Yet, the country only had a total installed capacity of 10.8 GW in late 2013, according to official government data published on December 19. None of this wind power is dispatchable; Germans therefore do not count wind power at all when calculating available dispatchable generation capacity. The UK apparently counts a share of wind – but how is that share calculated?

I assumed it was the capacity factor, but that would be lower than 30 percent for onshore wind in the UK and probably not higher than around 40 percent for offshore, even with the fantastic wind conditions in the UK. But 6.8 GW is around 63 percent of the 10.8 GW installed.

On page 60 (Table E6), the report says that the "assumed that generation availability" of wind ranges from 25 to 29 percent. It also says the availability of wind is calculated based on the "equivalent firm capacity" (EFC), which is defined as "how much 100% reliable generation would be required to replace the installed wind generation while maintaining the same level of system security" – that does not sound like a capacity factor at all. In fact, it sounds like something I would subtract from the chart above, not add to it; EFC seems to describe the need for backup, not the provision of capacity. But again, use the comment box below if you know how to clear up my confusion.

Otherwise, the UK turns out to have 1 GW of "non-firm emergency" generation reserve not included in the analysis. Germany has far more – 2.6 GW – and it was hardly used last winter.

Overall, it seems that the UK has sufficient generation capacity for the time being, but also that Germany is slightly better positioned in terms of wind power curtailment and generation capacity margins. (Craig Morris)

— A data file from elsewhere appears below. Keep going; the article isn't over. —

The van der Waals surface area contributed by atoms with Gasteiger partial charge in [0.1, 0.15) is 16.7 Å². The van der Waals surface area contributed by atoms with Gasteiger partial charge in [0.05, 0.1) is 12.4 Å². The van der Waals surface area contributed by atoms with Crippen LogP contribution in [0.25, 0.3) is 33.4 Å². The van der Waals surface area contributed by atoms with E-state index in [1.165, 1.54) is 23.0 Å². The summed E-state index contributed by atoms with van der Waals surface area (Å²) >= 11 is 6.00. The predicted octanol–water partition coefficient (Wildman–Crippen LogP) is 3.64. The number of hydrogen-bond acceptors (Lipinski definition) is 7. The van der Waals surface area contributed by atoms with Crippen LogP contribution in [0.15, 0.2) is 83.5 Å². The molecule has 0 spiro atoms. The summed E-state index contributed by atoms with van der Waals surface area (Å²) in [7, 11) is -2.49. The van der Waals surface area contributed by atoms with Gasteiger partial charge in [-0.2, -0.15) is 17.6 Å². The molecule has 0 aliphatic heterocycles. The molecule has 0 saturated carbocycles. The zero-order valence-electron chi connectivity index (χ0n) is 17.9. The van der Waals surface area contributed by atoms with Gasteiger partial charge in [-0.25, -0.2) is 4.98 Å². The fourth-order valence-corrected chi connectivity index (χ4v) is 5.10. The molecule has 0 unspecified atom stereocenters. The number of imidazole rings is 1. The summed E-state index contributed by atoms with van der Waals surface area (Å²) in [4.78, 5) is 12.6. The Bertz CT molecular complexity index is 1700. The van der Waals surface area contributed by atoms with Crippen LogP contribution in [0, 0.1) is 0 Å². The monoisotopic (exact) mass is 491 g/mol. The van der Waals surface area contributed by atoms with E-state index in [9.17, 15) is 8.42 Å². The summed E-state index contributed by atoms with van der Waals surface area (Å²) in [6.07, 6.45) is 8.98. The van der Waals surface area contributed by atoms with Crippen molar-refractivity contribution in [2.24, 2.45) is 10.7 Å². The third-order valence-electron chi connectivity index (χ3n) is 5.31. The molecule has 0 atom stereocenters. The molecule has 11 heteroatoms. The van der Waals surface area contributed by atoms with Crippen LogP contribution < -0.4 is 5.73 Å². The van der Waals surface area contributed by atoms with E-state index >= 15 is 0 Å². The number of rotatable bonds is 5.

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2 Comments on "Wind capacity and generation capacity in UK "

  1. James Wimberley - 02.02.2014, 01:46 Uhr (Report comment)

    The curtailed wind is almost entirel in NW Scotland - the Highlands and Islands. Lokk at at map of Great Britain to see how remote and unpopulated this is. There is no comparable region in Germany or France. it's very expensive to connect wind farms in Wester Ross, however strong the wind.

  2. Chris Goodall - 31.01.2014, 14:41 Uhr (Report comment)

    A couple of differences between the UK and some other countries.
    a) Some wind capacity is not located on National Grid transmission lines. It is therefore not 'seen' by the Grid as generation. Rather it is perceived as demand reduction on the lines of the District Network Operators. The figure you have seen of 10.8 GW is the total installed wind capacity, including turbines on and off the National Grid's high voltage lines. The figure quoted by the Grid is 6.8GW. This was about the figure in mid-2013. Today, the number is 8.2 GW. The difference between 10.8 GW and 8.2 GW is that portion of wind capacity not today connected to the Grid but placed on DNO lines.
    b) The Equivalent Firm Capacity is a modelled figure that estimates, using Monte Carlo simulation, the likely availability of the Grid-connected wind turbines. Like you, I have some doubts about this!. It is a figure quite close to the average capacity factor but it is not the same.
    c) Solar is not listed because there are no solar farms (I think) connected to the Grid rather than the District Network Operators. Total solar capacity today is somewhere around 2+ GW.
    Chris Goodall